Roman Names


A male citizen of the Roman Empire had at least three names: the praenomen or personal name, only used by family members, the nomen gentilicum or surname to indicate to which gens or family group he belonged and the cognomen or nickname which distinguished between different members of the family who had the same two first names. If the gens was a particularly large one, different branches tended to use an inherited cognomen for identification so their family members might require additional cognomina to identify them. If a man was successful in his career, a cognomen recognising this might be added. This was especially common in military life.

The full name of a male Roman citizen consisted of six elements, the praenomen, the nomen gentilicum, the patronymic or filiation (genitive case of the father's praenomen and filius - son) which of the 35 tribes or voting districts he belonged to (often abbreviated: Fab - Fabia, Cl/Cla - Claudius), the cognomen and lastly the origo - place of origin, or domus - domicile. For the ruling classes, it was not usually necessary to use the full form but for lower ranking people such as soldiers citizenship was very important and the full nomenclature occurs regularly. Until the C1st BC, only the first four were needed for official purposes and the first two for daily use but cognomina became far more common as Roman citizenship spread and many people took similar names.

Under the Republic and the Early Empire the tria nomina, or three names, system was important as it distinguished between the citizen, the non-citizen or peregrinus, and the slave who had only one name. Non-citizens gaining citizenship, such as discharged auxiliary soldiers, usually took the nomen of the current Emperor. By the time of Emperor Caracalla (AD 211-17) citizenship was granted to virtually the whole Empire and the tria nomina lost their distinction. Men of recent foreign origin had increasingly high positions and no longer bothered to take a fully Roman name.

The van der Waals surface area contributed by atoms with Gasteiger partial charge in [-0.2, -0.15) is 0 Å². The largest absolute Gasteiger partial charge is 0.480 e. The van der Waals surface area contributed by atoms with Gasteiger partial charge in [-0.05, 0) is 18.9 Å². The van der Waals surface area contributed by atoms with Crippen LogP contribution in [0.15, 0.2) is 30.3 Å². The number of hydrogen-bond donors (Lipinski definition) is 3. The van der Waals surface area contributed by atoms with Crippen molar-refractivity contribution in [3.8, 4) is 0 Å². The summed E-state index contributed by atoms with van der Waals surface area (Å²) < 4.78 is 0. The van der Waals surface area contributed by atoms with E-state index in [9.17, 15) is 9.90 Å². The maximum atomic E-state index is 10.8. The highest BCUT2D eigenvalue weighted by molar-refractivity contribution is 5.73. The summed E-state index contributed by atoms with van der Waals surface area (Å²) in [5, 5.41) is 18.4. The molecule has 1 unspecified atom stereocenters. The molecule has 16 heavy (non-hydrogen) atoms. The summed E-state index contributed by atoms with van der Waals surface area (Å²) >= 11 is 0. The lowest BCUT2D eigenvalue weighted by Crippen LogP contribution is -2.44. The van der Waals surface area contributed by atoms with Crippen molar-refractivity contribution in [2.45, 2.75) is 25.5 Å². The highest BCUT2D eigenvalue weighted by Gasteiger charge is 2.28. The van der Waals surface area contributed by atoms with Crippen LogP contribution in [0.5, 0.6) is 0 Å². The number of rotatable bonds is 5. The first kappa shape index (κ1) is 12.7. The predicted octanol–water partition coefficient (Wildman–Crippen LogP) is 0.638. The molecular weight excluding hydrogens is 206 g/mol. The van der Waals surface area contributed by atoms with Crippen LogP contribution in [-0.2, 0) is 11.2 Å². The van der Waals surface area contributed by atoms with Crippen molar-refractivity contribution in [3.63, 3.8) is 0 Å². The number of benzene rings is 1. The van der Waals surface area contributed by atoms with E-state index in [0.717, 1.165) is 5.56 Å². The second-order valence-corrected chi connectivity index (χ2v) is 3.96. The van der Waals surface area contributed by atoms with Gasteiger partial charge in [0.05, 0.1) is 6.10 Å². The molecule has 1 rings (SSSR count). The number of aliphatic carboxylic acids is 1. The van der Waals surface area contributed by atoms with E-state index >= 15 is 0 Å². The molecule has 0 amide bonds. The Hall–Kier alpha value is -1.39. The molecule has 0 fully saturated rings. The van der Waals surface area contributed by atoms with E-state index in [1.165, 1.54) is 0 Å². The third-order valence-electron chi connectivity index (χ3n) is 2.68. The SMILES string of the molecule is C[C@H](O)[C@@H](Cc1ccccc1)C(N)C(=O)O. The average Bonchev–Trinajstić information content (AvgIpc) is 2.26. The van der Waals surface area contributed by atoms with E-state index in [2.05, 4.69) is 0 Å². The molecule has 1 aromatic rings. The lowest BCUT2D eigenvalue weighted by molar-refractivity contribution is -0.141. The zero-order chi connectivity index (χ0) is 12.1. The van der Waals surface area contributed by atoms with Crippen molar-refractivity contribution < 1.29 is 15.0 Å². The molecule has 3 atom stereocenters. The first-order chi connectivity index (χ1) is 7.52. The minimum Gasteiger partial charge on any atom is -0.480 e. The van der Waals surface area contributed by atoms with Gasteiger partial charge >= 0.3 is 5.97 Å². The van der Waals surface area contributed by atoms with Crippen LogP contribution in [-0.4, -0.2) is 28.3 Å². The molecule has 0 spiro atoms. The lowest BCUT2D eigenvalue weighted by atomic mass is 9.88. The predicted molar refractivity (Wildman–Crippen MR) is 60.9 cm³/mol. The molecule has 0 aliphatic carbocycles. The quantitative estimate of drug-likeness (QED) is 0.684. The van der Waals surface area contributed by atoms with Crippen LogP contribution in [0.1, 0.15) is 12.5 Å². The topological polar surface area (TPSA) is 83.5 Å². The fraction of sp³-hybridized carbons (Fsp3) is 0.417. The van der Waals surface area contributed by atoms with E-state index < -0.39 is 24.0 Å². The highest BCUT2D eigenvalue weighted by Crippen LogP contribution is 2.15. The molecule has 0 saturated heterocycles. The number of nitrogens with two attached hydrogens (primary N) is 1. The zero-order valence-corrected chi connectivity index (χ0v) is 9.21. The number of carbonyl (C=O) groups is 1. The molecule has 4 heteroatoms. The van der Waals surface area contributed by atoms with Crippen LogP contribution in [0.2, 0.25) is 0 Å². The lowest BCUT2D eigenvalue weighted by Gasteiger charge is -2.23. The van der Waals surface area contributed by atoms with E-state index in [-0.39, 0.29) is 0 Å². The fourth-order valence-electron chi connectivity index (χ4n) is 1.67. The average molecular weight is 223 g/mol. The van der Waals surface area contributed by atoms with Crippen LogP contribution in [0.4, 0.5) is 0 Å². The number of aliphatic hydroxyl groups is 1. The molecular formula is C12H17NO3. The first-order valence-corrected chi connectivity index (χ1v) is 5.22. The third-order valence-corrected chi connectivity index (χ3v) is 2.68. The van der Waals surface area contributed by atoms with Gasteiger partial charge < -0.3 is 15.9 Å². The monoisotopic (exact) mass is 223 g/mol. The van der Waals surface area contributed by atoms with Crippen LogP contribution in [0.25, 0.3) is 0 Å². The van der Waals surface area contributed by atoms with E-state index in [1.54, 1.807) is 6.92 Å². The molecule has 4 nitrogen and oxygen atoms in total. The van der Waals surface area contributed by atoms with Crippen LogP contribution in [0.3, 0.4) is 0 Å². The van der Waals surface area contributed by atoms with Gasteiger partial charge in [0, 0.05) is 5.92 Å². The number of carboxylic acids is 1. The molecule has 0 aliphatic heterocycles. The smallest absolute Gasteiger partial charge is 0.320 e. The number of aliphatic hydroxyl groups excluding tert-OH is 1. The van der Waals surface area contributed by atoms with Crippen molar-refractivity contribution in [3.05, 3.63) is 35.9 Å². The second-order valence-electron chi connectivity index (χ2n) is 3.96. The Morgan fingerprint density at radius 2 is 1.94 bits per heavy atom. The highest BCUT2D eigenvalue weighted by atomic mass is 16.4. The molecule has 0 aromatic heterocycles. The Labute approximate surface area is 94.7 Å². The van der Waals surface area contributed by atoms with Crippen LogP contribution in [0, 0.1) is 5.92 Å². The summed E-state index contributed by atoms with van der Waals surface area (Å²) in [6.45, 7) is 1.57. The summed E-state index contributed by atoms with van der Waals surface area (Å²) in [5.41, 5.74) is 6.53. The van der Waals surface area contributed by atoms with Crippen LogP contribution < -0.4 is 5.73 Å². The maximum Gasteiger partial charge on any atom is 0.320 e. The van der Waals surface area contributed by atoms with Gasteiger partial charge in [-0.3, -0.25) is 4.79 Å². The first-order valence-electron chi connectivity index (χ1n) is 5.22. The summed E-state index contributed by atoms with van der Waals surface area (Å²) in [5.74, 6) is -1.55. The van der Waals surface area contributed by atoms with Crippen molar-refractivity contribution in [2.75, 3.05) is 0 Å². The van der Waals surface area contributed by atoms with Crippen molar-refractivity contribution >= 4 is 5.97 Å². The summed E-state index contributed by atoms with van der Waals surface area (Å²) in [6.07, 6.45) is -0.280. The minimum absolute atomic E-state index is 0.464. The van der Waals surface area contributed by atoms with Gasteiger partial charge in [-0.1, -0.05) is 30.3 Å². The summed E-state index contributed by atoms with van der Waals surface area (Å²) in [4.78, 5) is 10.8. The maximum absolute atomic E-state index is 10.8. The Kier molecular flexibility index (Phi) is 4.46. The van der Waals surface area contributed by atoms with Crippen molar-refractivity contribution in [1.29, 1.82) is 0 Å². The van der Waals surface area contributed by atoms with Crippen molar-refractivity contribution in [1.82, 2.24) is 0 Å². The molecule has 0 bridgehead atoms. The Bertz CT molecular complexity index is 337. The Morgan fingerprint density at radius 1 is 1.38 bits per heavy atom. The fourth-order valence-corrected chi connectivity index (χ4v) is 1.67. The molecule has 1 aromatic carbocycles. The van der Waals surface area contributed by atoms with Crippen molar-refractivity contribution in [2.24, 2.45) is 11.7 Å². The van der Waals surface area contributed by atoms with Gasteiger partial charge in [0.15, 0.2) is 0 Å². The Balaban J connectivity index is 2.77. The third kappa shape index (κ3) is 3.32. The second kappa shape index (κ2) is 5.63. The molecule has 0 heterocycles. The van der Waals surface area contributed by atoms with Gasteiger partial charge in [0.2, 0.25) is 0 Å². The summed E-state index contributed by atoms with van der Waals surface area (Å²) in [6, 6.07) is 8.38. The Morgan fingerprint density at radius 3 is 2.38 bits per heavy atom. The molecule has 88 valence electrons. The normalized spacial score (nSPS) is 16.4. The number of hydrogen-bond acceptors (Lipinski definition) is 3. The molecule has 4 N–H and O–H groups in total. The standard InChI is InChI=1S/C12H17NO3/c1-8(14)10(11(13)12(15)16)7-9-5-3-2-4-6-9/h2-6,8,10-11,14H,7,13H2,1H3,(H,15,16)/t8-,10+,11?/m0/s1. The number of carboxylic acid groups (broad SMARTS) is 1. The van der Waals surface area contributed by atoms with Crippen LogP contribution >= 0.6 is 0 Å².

Originally women used the name of the gens preceded by a cognomen They rarely had a praenomen even if they were citizens, just using their nomen and filiation. As this meant that all female members of a family would have the same name, the woman's cognomen was also used familiarly. By the middle of the Republican period, just the name of the gens was used. In early Imperial times, personal names were again in fashion, although they were now placed after the nomen. Later forms included feminine versions of the father's nomen and cognomen, or the father's nomen followed by that of the mother.


Officially, they did not have their own names but used their owner's praenomen with the suffix 'por' from puer, 'boy' (Marcipor, Publipor, Quintipor). Later it was fashionable to give them Greek names, often followed by the genitive form of the owner's name. A freed slave generally took his former master's praenomen and nomen with his own personal name as a cognomen but some chose their own praenomina.


In a two syllable word, the first is stressed. When there are more than two, stress the second to last syllable. If the last two syllables are both vowels, stress the one before them.

Letters Sounds

a as in father  
e as in 'they'

et, est, sed, as bet -em stem

i like 'ee' in 'seen'

id, in like tin

o as in 'go'  
u like 'oo'

us, um, ut as puss, room, put

ae like 'eye'  
au like 'ow'  
oe like 'oy'  
c as in 'car'  
ch as in 'choral'  
g as in 'got'  
gu (after 'n') like 'gw'  
i (as initial letter + vowel) like 'y'  
qu like 'kw'  
s as in goose  
t as in top  
v like 'w'  
x like 'ks'  
j, w, y don't exist  


The following examples of Roman names are those of people living in the towns of Pompeii and Herculaneum which were destroyed by the eruption of Vesuvius in AD 79.

Amulius Faventinus Tiburs C. Cornelius Rufus C. Egnatius Postumus
C. Norbanus Sorex Caius Cuspius Pansa Cn. Melissaeius Aper
Gneo Poppaeo Abito L. Albucius Celsus L. Caecilius Phoebus
L.Sepunius Sandilianus M. Herennius Epidianus M. Nigilius Vaccula
M. Nonius Balbus M. Obellius Firmus M. Staius Rufus
Titus Suedius Clemens    
A. Cornelius C. Uulius Caecilius Iucundus
Caius Occius Cn. Cornelius Iulia Felix (wife of OQ)
L.. Sextilius Loreius Tibertinus Lucius Caesius
Lucius Niraemius M. Lucretius M. Porcius
Marcus Tullius Numerius Trebius Octavius Quarto
Oppius Campanus P. Aninius Q. Valquo
Quintus Valgus Sacerdus Amandus Vesonius Primus
Vibius Popidius    

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This collection of names compiled by Kate Monk. Copyright January 1997, Kate Monk. Last updated September, 98. Copies may be made for personal use only. home|Onomastikon home